Senior Engineer, Infrastructure & Environment
“International Women in Engineering Day is so important because it’s a day where we can reach out to young women around the world to show them what engineering is and how you can be involved”
Engineering has been around me for most of my life. My father was a civil engineer and I grew up in Aberdeen where the oil industry is dominant however, I didn’t decide to study engineering until it came to apply for university. I had wanted to be a vet and then a meteorologist, but my father got me thinking about a career in engineering and seeing him work on different projects definitely encouraged me further.
I knew I wanted a career where I would be challenged, could work on lots of different things and have fun, which I’ve been fortunate to have so far. After graduating from university, I got an interview with Waterman for a graduate role in their Edinburgh office and I haven’t looked back.
Believing in myself and having the confidence to express my own ideas and opinions is my biggest challenge at work. I’m not a naturally confident person, so when you’re faced with a situation of having to present your ideas to a client or express your professional opinion in front of a large design team, it’s not the easiest of thing to do. I have been lucky to work in three different offices within Waterman and despite the challenge of starting in a new office, on new projects with new clients, the people have always helped me settle in and come up to speed quickly. I guess that’s why the job is so good, there’s a lot of variety in the work I do and I never quite know what will appear on my desk each day. I have to be prepared for almost anything. In a single day I can go from working on a drainage design to discussions with a local highway authority about permission for a new layby to be installed on a residential street. No two days are the same, every day brings new problems to solve, and I really enjoy the challenge.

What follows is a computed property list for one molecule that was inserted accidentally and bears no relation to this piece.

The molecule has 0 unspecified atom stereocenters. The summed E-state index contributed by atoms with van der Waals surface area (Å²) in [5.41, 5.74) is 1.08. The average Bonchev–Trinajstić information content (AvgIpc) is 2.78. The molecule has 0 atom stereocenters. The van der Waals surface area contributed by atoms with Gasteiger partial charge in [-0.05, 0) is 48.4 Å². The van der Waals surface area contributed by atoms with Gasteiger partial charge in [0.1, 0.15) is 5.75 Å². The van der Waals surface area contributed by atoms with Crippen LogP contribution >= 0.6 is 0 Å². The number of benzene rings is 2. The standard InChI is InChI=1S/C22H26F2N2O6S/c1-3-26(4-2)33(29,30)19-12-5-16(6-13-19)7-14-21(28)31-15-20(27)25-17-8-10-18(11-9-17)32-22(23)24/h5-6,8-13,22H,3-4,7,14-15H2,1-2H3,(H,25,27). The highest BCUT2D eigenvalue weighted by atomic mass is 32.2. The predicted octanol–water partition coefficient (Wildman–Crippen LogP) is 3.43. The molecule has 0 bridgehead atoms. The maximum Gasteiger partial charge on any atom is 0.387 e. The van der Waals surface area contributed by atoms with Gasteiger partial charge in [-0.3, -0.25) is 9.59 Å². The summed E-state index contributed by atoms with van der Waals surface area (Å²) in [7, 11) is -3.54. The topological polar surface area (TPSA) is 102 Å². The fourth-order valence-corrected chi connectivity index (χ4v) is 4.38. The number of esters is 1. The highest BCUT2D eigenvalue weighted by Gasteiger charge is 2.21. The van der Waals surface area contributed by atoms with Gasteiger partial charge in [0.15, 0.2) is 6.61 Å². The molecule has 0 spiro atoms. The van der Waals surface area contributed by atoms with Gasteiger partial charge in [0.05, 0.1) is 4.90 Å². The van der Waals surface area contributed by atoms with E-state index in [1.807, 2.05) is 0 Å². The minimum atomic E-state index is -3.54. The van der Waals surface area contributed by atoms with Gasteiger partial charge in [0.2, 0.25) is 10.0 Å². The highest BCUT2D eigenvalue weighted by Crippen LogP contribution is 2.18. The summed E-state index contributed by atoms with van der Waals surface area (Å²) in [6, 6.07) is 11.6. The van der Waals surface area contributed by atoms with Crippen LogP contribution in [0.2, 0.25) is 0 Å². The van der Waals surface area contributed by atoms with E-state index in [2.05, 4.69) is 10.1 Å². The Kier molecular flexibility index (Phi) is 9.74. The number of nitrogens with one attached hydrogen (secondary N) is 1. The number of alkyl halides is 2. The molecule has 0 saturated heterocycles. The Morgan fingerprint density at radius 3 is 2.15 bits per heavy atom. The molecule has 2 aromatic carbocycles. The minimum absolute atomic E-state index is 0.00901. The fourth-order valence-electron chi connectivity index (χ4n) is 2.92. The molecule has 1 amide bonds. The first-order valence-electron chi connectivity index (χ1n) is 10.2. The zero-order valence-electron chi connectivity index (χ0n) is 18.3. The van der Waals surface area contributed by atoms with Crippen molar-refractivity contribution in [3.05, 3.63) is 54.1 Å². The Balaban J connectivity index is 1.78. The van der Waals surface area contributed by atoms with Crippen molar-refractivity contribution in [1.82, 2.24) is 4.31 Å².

Working on the Little Trees Cemetery project for Crawley Borough Council is the best example of a proud moment for me because I was involved over a three-year period from the planning stage all the way through to construction. I worked with some great people, helping to get all the designs through planning and technical sign off. Seeing the scheme built out with my designs included was pretty special and I don’t think I’ve ever been so excited to see a pond in my life!
People assume engineering is a very male dominated environment and that you don’t work with many women. While this is mainly true, I work with many women and the numbers are only increasing. I also get a lot of questions like, “why would you want to design drainage and roads, it sounds boring?” and I always say it’s actually really interesting. No two projects are the same, you’re never quite sure what is going to happen, and you are making a difference to people’s lives. They may not know it at the time but in a few years’ time they will.
I’m a STEM Ambassador, so I’ve been into schools to do some activities to encourage pupils, both boys and girls to come into engineering. This is why International Women in Engineering Day is so important because it’s a day where we can reach out to young women around the world to show them what engineering is and how you can be involved. I like to say it’s as much for them as it is for any man, and if you want to be challenged and work on lots of different projects with lots of different people, helping make a difference, then this is the job for you. I’ve loved it so far and I can’t wait to see what the future has for me.
You can view Juliet’s video here.
You can also view our International Women in Engineering Day video here.